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I've got friends who buy new cars (or worse, lease them) because they're scared of car repair bills. I try to gently remind them that they're paying the equivalent of a major breakdown every month (and in the case of a lease, ending up with precisely zero at the end of the payments). Learning how to twist your own wrenches is one of the most liberating "hobbies" you'll ever engage in. When you have the ability and desire to do your own work, you can drive for nearly free (well, other than gas an insurance).

You can pay cash for a "fun car" that happens to have some miles on it, and then update anything necessary to bring it to a "good as new" spec (like new suspension components). You can drive it with abandon, knowing that it's not leaving a trail of $1 bills on the road behind you in the form of depreciation. It's still possible that something "expensive" will break, but the odds are on your side, and even so - you're still going to come out WAY ahead. I paid $6000 cash for my 2004 MDX with 160,000 miles, put probably $1500 into parts and tires over the time I owned it (including all new suspension, so it drove like a new car all that time), and sold it at 246,000 miles for about $4000. Do the math and it cost about $3500, or about 4 cents per mile to own it (compare that to the typical depreciation of about 15% per year on a new(ish) car, and you can see what a bargain it was - that $3500 would cover about half the first year's depreciation on a new MDX).

I had to laugh a couple weeks ago - a good friend who leases two nice Japanese luxury SUVs was standing next to my 2006 BMW 530xiT (5-series wagon), with its custom WIDE wheels, and black-on-black-on-black aesthetics, telling me how he lusts after my car... which cost me about what a year's worth of one of his lease payments does.
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dasripper, I was in a similar position with my 2003 Acura TL Type S, which I love. It has 320,000 miles and is due for a timing belt and has an oil leak at the pump (very typical of high mileage H/A V6 engines). I plan to drive it to 500,000 miles before I replace it.

As mentioned above, the timing belt can last quite a while past recommended service intervals, and I have gone up to 160k between replacements of the belt etc., without showing any signs of impending failure or excessive wear on the replaced parts (of course YMMV). However I do change them at time intervals of 7-8 years regardless of miles, which I think is prudent.

Regarding the oil leak... I have - or I should say had - the same one as you. This made the car undriveable unless the windows were closed and AC was on re-circulation as the leaking oil traveled onto the hot exhaust allowing oily fumes to flow into the car and make me feel sick. After my (trusted) mechanic quoted $1,600 for a major service and seal replacements (yes, he also always replaces the $$$ oil pump, etc. while he's in there even though it is not having any issues), he suggested trying Blue Devil Oil Stop Leak. The results took 2 oil changes with a bottle of BDOSL added to each change to fully take effect, but it slowed the leak to the point of ZERO LEAKING after the second oil change (5000 mile change intervals, so about one year). I added another bottle on the third change for insurance. My leak was pretty severe so you may see results sooner.

As explained to me, when added to the oil it softens and swells the age-hardened seals so they can perform as they did when new. Also, using oils specifically blended for High Mileage cars also has an additive to do this. I'm also told that the active ingredient is similar to brake fluid, which will keep rubber parts soft and pliable (like in the master cylinder and calipers). I have not experienced any negative side effects of the treatment 馃槂.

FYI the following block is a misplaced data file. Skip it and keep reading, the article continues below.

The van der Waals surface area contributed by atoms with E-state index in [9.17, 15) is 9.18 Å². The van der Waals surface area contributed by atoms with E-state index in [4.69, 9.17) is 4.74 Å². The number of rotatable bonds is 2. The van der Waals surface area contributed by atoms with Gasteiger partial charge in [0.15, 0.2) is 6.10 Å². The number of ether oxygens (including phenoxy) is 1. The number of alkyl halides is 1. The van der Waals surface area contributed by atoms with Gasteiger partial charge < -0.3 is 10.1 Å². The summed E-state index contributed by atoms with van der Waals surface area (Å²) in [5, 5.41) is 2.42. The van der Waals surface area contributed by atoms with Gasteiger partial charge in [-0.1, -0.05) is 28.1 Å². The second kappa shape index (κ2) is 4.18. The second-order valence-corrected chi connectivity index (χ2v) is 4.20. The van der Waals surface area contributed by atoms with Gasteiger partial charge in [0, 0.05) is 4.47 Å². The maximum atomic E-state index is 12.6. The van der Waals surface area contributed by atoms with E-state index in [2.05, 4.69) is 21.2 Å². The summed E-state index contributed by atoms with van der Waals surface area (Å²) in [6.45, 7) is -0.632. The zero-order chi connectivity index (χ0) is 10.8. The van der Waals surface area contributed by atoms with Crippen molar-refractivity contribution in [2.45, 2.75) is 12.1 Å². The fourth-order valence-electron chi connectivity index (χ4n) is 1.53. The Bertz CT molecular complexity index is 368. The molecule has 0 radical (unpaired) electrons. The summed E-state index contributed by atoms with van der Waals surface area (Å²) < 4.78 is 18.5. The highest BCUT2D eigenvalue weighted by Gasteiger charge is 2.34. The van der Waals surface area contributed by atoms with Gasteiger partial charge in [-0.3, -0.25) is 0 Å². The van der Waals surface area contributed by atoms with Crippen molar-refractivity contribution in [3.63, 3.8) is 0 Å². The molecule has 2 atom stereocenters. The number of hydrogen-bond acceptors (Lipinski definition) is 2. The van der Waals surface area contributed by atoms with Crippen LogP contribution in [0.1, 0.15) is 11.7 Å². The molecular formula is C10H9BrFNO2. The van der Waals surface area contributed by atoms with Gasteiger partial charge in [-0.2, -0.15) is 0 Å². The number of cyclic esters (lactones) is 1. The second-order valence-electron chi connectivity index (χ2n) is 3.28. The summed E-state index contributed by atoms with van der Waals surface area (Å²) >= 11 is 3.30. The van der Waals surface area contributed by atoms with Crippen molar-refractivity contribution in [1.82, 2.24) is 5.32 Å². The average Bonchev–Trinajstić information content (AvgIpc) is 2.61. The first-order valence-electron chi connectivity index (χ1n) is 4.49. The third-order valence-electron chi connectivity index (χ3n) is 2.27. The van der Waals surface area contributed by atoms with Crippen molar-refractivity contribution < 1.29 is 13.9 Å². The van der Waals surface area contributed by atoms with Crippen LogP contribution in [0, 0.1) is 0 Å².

Worth a try at $20 a bottle. If you can't find it for under $20 a bottle locally, it is usually available on amazon for $14-$16 in 4 or 6 packs.
I bought 4 bottles for my (3) Acuras and (1) Honda so I can keep them leak free and on the road without a big repair bill for seals.

Maybe add a bottle of BDOSL to the next three oil changes and see how it goes? If it works for you then do the timing belt and enjoy the MDX for awhile longer.
 

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Car is running just fine, just having trouble justifying $1800 job for a vehicle I can sell for around $3,000 at this point.

The timing belt isn't slipping or anything, but the vehicle has 175,000 miles on it and the timing belt was last replaced around 90,000. Last time we took her in the mechanic said the oil pump o ring needed replaced (this last Sept 2018) but again she still runs fine to my eyes and ears.

Not sure if there is a point to this thread beyond looking for anyone who has been in a similar situation and how it ended up.

If I could get 40,000 more miles, I'd be thrilled.
GIT ER DUN!

but seriously, you have an excellent car. It's worth the maintenance costs, even after the value of the car drops below $1500. How much will it cost to replace, think of that, not of the repair:value ratio. Replace the belt now at 170, it will last easily into the 200's. Our 2005 MDX is still going strong. We got the belt replaced about 130k or 140k mi, i think, for about 1200$ - $1400. It was a lot for my taste, but more than I could DIY, and faster and safer. It was worth it. Local Acura/Honda mechanic, not a dealership. Got sparkplugs done also. We're at 170k mi now, still going strong, but she's thirsty for more premium fuel than she used to be, to make sure there's no misfires.
 

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i have acura 2014 mdx , the bumper replaced and the ldw and forward collision light came on. can any one tell me what went wrong?
 
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